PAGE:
The hunt for an eight-year-old female tigress named Sheba resumed on Monday in Walker’s Fruit Farm‚ south of Johannesburg.
The big cat escaped from her enclosure on Friday evening after perpetrators cut the fence at a smallholding where she was hand-reared.
Gresham Mandy of the local community policing forum (CPF) said since her escape‚ Sheba had killed two dogs and injured a 39-year-old man.
“On Saturday evening she attacked a dog on a nearby farm. The dog was killed instantly.”
A few hours later Sheba attacked an employee of the local vet who had been walking on a pathway‚ about 100m from the home where the dog was killed.
“He was attacked while bending to tie his shoelace. It was between 9pm and 10pm. He was taken to hospital.”
According to eyewitnesses they heard screams and rushed to the man’s aid.
Sheba returned to the vicinity and attacked another dog early on Sunday morning.
“At about 4am she came back and attacked another dog. The dog had to be euthanised by the SPCA after it endured injuries to its neck and rib‚” said Mandy.
Members of the CPF are on high alert and using drones to try to get an aerial view of the landscape.
Tall grass and dense veld make ideal camouflage for the big cat.
A police helicopter has been launched to circle the area in an attempt to locate Sheba‚ which has proved difficult.
Just before midday on Monday‚ a member of the CPF said they were plotting their next move.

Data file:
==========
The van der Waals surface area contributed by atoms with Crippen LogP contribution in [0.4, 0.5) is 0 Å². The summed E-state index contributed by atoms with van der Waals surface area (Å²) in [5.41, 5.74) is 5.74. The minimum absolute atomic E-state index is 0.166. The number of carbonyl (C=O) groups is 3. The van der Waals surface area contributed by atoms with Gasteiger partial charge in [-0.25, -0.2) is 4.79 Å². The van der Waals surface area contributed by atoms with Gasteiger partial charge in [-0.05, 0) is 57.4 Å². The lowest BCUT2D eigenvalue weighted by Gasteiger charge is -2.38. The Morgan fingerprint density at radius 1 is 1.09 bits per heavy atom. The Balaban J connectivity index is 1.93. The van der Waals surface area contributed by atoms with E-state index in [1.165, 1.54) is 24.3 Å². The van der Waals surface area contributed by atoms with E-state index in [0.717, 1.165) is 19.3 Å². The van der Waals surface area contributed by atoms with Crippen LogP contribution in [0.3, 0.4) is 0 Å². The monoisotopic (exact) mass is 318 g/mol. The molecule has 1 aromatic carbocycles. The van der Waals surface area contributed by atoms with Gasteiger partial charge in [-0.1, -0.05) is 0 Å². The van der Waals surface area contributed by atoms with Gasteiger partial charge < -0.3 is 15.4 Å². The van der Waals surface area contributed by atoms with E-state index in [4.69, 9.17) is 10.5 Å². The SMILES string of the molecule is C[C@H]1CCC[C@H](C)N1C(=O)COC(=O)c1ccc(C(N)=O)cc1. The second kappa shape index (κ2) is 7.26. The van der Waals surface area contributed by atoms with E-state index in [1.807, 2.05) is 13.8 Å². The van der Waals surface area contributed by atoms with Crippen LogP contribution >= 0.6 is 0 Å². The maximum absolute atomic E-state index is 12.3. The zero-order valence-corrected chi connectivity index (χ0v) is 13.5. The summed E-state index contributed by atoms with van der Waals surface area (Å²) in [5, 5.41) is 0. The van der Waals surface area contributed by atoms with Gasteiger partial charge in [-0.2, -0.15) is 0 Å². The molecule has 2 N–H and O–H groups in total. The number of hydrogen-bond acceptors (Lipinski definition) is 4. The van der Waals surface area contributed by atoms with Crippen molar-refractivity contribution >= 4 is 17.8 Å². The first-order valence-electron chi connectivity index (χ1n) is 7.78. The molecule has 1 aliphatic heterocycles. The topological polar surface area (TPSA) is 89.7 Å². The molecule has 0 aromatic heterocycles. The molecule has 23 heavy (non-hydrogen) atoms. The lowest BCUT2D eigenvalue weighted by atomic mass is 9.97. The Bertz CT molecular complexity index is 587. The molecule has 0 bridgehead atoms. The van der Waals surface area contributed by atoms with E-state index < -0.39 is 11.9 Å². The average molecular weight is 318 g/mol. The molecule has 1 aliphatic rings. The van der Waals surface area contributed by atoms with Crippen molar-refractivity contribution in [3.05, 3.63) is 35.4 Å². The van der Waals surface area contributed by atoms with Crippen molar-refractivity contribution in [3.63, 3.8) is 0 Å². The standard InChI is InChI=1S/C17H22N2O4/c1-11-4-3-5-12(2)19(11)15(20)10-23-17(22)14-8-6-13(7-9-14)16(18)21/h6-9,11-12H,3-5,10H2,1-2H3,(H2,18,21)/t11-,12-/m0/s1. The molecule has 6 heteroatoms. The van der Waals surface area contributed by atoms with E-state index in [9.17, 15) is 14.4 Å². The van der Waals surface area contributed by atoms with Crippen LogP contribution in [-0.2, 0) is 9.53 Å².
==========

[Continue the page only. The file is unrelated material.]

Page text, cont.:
“It is a 98% probability she is within an 800m radius. She would not have travelled further than that. It is too hot for her to move‚ so she is likely resting under a tree. A few of us are ready to head into the veld to look for her. The owner has come to terms that she is likely to be shot. If we can dart her we will do everything in our power to do that but it is not guaranteed.”
The owner has declined to comment at this stage.
Mandy has urged the public to remain calm and stay indoors until Sheba is located and darted.
Regulations relating to the keeping‚ breeding‚ killing and trading of tigers differ between the nine provinces‚ making effective management and record-keeping impossible.
Provincial legislation in Gauteng allows for exotic animals to be kept as pets in built-up areas.
A report compiled by Four Paws into big cat farming found the country had become a haven for the illicit big cat breeding industry.
“It is clear from this report that nobody knows how many big cats are being kept in South Africa or the volume and nature of illegal and legal trade‚ least of all the relevant authorities required by law to control the industry and maintain accurate records.
“The burgeoning trade encourages illegal operations and contributes to the demise of wild big cat populations. Neither international nor South African authorities effectively control the lion or tiger trade‚ or rein in the burgeoning illicit trade.”
Source: ARENA Holdings.